Travels to Weimar, Berlin, and Jena. Works on scenery for a production of Henrik Ibsen's plays Ghosts and Hedda Gabler.
Works on the interior of Max Reinhardt's Kammerspiel Theatre.
Suffers complete nervous breakdown and spends eight months at Dr. Jacobson's clinic in Copenhagen, Denmark. Exhibits in Germany, Demark, and Sweden. Receives the Royal Order of St. Olaf.
Returns to Norway, renting an isolated estate in Kragerø on Norway’s southern coast. Enters competition to create wall paintings in University Aula in Kristiania.
Begins work on Oslo University murals, including History, The Sun, Alma Mater, and Workers in the Snow.
Invited by the Sonderbund of Dusseldorf to exhibit in Cologne. Wins Oslo commission. Meets Curt Glaser.
Celebrates 50th birthday. Resigns from Berlin Secession. Exhibits at Autmun Exhibition with Picasso. Exhibits graphic works in New York. Travels throughout Europe and London.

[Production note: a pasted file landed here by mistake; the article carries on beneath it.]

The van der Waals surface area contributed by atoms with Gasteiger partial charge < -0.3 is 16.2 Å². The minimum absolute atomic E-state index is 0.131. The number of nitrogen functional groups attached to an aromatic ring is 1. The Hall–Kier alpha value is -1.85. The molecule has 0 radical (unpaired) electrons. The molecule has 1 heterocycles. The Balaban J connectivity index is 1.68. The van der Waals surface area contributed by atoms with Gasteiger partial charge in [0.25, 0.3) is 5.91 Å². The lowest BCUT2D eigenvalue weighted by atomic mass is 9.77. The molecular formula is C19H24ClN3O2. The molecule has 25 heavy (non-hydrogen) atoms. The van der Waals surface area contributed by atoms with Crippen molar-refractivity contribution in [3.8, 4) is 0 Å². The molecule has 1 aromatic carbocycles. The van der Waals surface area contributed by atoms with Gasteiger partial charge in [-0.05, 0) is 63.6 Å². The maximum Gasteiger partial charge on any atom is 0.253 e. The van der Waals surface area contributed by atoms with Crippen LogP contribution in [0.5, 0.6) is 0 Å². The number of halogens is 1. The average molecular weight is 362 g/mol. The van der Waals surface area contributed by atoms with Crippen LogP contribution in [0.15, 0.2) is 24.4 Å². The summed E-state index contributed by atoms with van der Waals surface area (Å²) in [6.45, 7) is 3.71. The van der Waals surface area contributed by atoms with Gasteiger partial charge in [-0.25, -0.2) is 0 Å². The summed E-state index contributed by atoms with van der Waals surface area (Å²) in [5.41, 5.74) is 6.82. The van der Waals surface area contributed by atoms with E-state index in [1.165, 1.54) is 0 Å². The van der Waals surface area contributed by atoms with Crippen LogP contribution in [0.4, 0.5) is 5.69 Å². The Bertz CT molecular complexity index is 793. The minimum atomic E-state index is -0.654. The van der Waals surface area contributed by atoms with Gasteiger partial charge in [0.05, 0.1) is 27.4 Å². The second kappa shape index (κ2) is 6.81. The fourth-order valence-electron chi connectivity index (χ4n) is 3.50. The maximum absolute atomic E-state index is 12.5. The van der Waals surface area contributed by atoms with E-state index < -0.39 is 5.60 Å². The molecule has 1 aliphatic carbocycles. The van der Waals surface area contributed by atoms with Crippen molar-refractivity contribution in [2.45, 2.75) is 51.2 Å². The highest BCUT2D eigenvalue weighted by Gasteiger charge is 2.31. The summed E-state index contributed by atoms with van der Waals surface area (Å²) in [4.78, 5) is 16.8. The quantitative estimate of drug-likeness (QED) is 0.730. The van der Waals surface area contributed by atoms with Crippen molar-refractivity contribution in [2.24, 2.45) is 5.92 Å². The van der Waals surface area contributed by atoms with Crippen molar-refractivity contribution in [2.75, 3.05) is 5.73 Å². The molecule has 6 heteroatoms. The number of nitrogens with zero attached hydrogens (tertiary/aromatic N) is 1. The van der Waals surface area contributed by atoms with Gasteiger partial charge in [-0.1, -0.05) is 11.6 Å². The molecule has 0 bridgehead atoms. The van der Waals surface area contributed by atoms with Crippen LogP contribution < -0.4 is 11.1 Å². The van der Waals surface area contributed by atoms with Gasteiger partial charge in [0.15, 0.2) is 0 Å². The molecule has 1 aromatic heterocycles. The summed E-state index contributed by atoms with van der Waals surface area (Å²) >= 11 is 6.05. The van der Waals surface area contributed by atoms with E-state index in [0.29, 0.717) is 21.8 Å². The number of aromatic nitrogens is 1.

World War I begins.
Exhibits graphic works at the San Francisco Panama-Pacific International exhibition.
Buys home in Ekely. Oslo University murals are installed.
Curt Glaser publishes Edvard Munch, a biography, in Berlin.
Publishes brochure to accompany The Frieze of Life exhibition at Blomquist's.
Exhibits graphic works in New York.
Travels through Germany and Paris. Receives commission to paint murals for the Freia Chocolate Factory in Kristiania.
Observes 60th birthday. Becomes member of German Academy of Fine Art.
Kristiania is renamed Oslo.
Exhibits at the Carnegie International Exhibition in Pittsburgh, PA. Sister, Laura, dies.
Major exhibitions at the National Galleries in Berlin and Oslo.
Exhibits in San Francisco, London, and Munich. Begins work on design for Oslo Town Hall murals.
Builds winter studio at Ekely. Exhibits graphic art in Stockholm.
Suffers deterioration of vision. Dabbles in photographic self-portraits.
Aunt, Karen Bjølstad, dies.
Hitler takes power. Celebrates 70th birthday. Blood vessel in right eye bursts, causing near total loss of vision in that eye. Awarded the Grand Cross of the Order of St. Olaf.
Entartete Kunst ("degenerate art"), which includes 82 of Munch's works, are confiscated throughout Germany by Nazis.
Germany invades Norway. Munch draws up will, bequeathing all his works to the city of Oslo.
December 12, Munch celebrates 80th birthday.
January 23, Munch dies in Oslo.
Munch Museum opened in Oslo.